A Swiss study of obese patients who underwent total ankle replacement (TAR) found that survivorship of prosthesis components at midterm follow-up was comparable to results obtained in nonobese patients. The investigators also observed that approximately 12 percent of the patients had lost weight 1 year after surgery.
These findings were reported in a paper by Alexej Barg, MD, and associates, which was presented at the 2011 annual meeting of the American Orthopaedic Foot & Ankle Society. The paper won the International Federation of Foot and Ankle Societies award for best clinical study.
Obesity has been linked to poor outcomes after total knee or hip replacement, but no data are available for TAR in overweight patients. This study also sought to determine intra- and perioperative complication rates and midterm functional outcomes (range of motion and patient satisfaction).
A single surgeon performed 123 TAR procedures in 118 obese patients (body mass index [BMI] ≥ 30 kg/m2) between 2000 and 2008. The 61 male and 57 female patients had a mean age of 59.8 years (range 25.4–79.4); 83.1 percent (98) were classified as grade I obesity (BMI of 30 kg/m2 to 34.9 kg/m2), 16.1 percent (19) were grade 2 obese (35 kg/m2 –39.9 kg/m2), and 1 patient was grade III obese (40 kg/m2 or higher).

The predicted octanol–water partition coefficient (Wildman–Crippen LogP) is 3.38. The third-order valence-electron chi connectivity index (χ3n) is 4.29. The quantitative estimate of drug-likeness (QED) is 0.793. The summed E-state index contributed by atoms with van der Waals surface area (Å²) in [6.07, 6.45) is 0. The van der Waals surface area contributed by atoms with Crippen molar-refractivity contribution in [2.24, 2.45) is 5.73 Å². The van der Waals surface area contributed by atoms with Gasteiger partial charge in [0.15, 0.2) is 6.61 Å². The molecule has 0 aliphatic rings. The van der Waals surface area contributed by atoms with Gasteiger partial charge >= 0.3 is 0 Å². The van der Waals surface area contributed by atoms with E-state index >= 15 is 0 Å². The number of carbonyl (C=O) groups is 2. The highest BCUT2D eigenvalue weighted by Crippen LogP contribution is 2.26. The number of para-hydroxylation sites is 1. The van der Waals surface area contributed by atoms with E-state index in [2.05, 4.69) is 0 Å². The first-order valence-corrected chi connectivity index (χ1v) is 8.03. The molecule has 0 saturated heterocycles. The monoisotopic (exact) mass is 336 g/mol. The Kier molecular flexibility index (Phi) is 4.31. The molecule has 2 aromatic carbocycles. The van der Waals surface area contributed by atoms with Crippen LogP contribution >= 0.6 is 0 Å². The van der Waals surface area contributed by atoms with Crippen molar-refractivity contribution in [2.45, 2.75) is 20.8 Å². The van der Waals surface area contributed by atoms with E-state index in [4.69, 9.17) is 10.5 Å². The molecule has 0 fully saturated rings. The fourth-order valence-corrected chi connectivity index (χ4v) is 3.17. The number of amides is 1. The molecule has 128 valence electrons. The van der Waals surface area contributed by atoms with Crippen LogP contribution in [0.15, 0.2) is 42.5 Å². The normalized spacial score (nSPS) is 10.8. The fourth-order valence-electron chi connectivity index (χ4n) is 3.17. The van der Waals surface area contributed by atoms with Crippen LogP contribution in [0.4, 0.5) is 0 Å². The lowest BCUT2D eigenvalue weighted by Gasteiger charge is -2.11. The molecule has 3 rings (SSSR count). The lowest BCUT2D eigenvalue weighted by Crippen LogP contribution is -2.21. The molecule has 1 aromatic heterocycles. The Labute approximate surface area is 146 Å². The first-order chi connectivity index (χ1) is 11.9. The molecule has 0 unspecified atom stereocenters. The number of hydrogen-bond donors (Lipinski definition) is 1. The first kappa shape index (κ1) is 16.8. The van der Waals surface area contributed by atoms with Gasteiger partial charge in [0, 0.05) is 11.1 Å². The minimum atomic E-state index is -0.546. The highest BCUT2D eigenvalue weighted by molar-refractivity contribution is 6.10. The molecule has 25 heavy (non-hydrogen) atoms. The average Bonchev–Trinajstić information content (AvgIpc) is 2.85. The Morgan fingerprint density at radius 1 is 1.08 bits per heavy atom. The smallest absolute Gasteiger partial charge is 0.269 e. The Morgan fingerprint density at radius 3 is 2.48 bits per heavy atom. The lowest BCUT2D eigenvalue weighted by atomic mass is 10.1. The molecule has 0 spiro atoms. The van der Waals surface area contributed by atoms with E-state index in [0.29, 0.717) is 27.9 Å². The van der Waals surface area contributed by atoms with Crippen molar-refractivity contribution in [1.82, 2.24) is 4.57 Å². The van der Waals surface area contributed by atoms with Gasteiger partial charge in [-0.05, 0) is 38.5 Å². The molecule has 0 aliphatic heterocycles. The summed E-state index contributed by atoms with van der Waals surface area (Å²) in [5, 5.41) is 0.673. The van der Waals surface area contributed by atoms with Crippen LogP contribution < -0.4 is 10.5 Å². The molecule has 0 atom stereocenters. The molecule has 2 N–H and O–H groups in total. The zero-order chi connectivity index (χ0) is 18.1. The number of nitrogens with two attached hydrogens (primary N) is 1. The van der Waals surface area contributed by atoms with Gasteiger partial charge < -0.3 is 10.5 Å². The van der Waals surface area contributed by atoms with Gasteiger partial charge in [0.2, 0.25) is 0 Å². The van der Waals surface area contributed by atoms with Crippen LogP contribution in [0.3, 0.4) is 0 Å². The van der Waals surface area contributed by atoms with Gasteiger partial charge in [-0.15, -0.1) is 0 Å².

Posttraumatic osteoarthritis was the most common diagnosis (81.3 percent), followed by rheumatoid arthritis (10.6 percent) and miscellaneous ailments including osteoarthritis related to gout, hemophilia, or hereditary hemochromatosis. One fourth of the patients had at least one comorbidity.
The prosthesis used in the study was the mobile-bearing Hintegra (Newdeal SA, Lyon, France), which is not approved for use in the United States.
All patients followed the same postoperative protocol, which included the initial use of a padded short leg splint to hold the foot in a neutral position, followed by a short leg walking cast, and a stable 7 walker. Full weight-bearing was allowed as tolerated. A 4-month rehabilitation program included walking exercises, stretching and strengthening of the triceps, and training in ankle motion and balance/proprioception.
Complications and outcomes
Intraoperative complications occurred in 9 ankles (7 patients sustained a medial malleolar fracture and 2 sustained flexor hallucis longus laceration). Postoperative complications included delayed wound healing in 8 patients and systemic deep vein thrombosis that developed in 12 patients at a mean postoperative time of 5.7 days.
Prosthesis metallic component survival was 93 percent at 6 years. One or both components failed in six ankles; revision arthroplasty was performed in two, and ankle fusion in the other four. In all ankles, the revision was secondary to aseptic loosening. In another 17 ankles (13.8 percent), a secondary surgery was performed at a mean of 1.9 years after the primary TAR.
The mean preoperative BMI for the entire patient cohort was 32.9 kg/m2 (range, 30.0 kg/m2–40.0 kg/m2). This dropped to 32.4 kg/m2 at 1-year follow-up and to 32.2 kg/m2 at 2-year follow-up.